On his third flight, Vinogradov became the oldest Russian cosmonaut in history, aged 59 years and 7 months, which exceeded the previous record-holder, Valeri Ryumin, by about 11 months. Before launch, he was clearly looking forward to his latest stay aboard the much larger ISS. “People who were on board the station,” he told a NASA interviewer, “feel that it’s their second home and it will be like coming home for me.” Flight engineers Aleksandr Misurkin and Chris Cassidy rounded out Vinogradov’s crew. Although Cassidy had flown once before—as a mission specialist aboard STS-127 in July 2009, during which he made three EVAs to install and outfit the external components of Japan’s Kibo laboratory complex—Soyuz TMA-08M marked the first space voyage for Misurkin.
Upon their arrival at the space station’s zenith-facing Poisk module, following the six-hour “fast rendezvous,” at 8:28 a.m. Baikonur time on 29 March (10:28 p.m. EDT on 28 March), Vinogradov, Misurkin, and Cassidy formed the second half of Expedition 35, under the command of Canada’s Chris Hadfield. Three weeks into their joint mission, Vinogradov secured another record for himself when he ventured outside the Russian segment of the station, alongside fellow cosmonaut Roman Romanenko, to perform an EVA and became not only Russia’s oldest spacewalker, but the oldest spacewalker in history. Vinogradov soundly surpassed the previous record set by U.S. astronaut Story Musgrave, who was 58 years old at the time of the STS-61 Hubble servicing mission in December 1993.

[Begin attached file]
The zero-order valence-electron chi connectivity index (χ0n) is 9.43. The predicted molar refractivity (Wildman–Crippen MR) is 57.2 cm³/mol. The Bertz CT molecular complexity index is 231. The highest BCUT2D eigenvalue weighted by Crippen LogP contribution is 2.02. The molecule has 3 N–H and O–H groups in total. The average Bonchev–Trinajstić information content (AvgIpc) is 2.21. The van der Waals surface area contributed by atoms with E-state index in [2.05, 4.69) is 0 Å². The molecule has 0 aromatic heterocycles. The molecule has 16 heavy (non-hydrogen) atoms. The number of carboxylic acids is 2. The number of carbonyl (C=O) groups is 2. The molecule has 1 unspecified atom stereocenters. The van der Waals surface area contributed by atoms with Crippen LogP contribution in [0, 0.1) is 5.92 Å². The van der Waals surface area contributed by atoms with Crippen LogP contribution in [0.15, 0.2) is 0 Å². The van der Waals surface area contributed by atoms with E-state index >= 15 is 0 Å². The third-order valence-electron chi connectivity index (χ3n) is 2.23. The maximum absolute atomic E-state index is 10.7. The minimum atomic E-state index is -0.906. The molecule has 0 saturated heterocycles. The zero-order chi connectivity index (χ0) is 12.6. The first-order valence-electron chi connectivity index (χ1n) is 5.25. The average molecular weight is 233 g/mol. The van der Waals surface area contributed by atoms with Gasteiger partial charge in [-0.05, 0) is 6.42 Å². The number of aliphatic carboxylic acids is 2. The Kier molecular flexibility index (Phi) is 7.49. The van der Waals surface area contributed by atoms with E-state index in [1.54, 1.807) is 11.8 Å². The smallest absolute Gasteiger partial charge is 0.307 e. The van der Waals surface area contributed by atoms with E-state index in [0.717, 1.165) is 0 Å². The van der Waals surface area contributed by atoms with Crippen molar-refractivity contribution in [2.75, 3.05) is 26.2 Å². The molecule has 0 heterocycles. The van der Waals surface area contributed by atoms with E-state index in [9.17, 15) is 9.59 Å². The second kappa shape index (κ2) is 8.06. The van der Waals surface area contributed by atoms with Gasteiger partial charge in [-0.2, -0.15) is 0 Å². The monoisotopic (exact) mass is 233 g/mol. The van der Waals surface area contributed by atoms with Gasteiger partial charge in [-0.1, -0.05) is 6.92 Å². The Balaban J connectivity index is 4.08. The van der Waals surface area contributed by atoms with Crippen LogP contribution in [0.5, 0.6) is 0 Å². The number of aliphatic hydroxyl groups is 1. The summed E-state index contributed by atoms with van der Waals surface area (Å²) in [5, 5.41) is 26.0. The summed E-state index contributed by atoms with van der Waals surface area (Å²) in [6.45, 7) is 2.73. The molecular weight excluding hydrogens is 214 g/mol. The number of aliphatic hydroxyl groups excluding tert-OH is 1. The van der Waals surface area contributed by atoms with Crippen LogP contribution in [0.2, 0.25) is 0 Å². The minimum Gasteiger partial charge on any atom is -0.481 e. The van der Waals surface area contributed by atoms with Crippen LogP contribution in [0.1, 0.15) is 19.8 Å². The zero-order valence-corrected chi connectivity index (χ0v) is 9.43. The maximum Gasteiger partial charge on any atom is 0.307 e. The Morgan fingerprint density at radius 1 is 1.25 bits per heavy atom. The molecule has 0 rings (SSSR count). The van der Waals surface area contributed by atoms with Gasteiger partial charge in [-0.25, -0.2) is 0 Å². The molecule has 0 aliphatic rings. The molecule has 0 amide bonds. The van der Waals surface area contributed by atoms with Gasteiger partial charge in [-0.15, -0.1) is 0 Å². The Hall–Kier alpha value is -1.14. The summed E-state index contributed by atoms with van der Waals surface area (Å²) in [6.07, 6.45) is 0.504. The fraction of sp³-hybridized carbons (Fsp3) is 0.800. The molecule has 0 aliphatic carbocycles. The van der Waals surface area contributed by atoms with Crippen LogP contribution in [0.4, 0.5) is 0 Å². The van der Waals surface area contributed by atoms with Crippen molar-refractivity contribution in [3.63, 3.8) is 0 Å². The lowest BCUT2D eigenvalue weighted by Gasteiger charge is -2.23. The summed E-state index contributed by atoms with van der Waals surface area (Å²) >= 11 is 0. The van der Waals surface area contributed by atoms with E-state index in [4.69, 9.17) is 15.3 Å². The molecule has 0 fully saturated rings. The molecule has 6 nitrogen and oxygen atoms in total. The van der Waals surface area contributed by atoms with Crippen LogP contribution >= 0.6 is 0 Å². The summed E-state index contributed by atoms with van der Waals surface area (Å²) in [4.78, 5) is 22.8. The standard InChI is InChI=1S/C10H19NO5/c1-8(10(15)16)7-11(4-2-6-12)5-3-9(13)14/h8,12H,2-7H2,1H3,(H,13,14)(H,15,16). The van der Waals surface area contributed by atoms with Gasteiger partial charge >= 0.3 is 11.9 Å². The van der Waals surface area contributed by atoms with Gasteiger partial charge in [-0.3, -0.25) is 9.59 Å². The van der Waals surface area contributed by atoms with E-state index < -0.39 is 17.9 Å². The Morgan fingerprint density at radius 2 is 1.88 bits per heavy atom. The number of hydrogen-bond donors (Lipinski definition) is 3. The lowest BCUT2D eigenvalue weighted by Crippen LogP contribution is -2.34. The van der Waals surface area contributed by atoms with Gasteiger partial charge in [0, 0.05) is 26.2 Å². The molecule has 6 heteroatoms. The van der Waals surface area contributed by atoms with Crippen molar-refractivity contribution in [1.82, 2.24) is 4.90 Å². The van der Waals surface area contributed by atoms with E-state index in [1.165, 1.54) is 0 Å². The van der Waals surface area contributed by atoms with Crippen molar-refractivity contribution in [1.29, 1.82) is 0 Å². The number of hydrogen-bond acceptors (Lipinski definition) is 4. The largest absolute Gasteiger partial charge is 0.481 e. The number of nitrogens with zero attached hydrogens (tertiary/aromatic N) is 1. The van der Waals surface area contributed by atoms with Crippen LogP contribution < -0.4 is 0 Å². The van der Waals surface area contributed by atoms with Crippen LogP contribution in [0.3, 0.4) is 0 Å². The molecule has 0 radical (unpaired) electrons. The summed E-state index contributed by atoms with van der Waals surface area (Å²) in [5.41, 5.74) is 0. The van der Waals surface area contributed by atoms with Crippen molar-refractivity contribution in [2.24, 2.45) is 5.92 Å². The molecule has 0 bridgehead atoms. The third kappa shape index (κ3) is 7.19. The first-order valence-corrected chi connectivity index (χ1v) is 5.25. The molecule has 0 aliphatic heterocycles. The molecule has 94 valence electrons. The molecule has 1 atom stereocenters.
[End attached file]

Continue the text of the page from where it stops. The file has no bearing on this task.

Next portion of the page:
During the course of their EVA, Vinogradov and Romanenko deployed a plasma-wave and space weather experiment and retrieved the Biorisk and one of two Vinoslivost materials sample panels from the exterior of the Russian segment. They also replaced a faulty navigational retroreflector to support Europe’s upcoming ATV-4 cargo craft. It had long been anticipated that Expedition 36 would herald a hot and heavy summer of EVAs—with at least three from the Russian segment in June and August and two from the U.S. segment in July—but it could hardly have been known that Vinogradov, Misurkin, and Cassidy would face their first spacewalking trial before they even assumed stewardship over the station.
In early May, as Expedition 35 crewmen Hadfield, Romanenko, and NASA’s Tom Marshburn prepared to return to Earth, a serious incident arose when a leak was visually observed in the form of ammonia “snow” emanating from the critical 2B power channel of the station’s 17,000-pound P-6 truss. Within two days, a hasty EVA plan was assembled, and on 11 May Cassidy and Marshburn ventured outside for five hours and 30 minutes to tend to the problem. Although they found only a few tiny flakes of ammonia, it was deemed prudent to remove, replace, and test a suspect Pump Flow Control Subassembly (PFCS), which was expected to yield additional clues for investigators as they sought the root problem.
Three days after the EVA, on 14 May, Hadfield, Romanenko, and Marshburn were safely back on Earth, having handed command of the ISS to Vinogradov. This marked the formal beginning of Expedition 36, whose initial three members expanded to six on 28 May when Soyuz TMA-09M arrived with Russian cosmonaut Fyodor Yurchikhin, NASA’s Karen Nyberg, and Italian astronaut Luca Parmitano. In mid-June, the five male members of the crew paused briefly to celebrate Father’s Day in orbit. Vinogradov, Misurkin, Cassidy, Yurchikhin, and Parmitano have 10 children between them, whilst Karen Nyberg and her husband, fellow NASA astronaut Doug Hurley, have one child.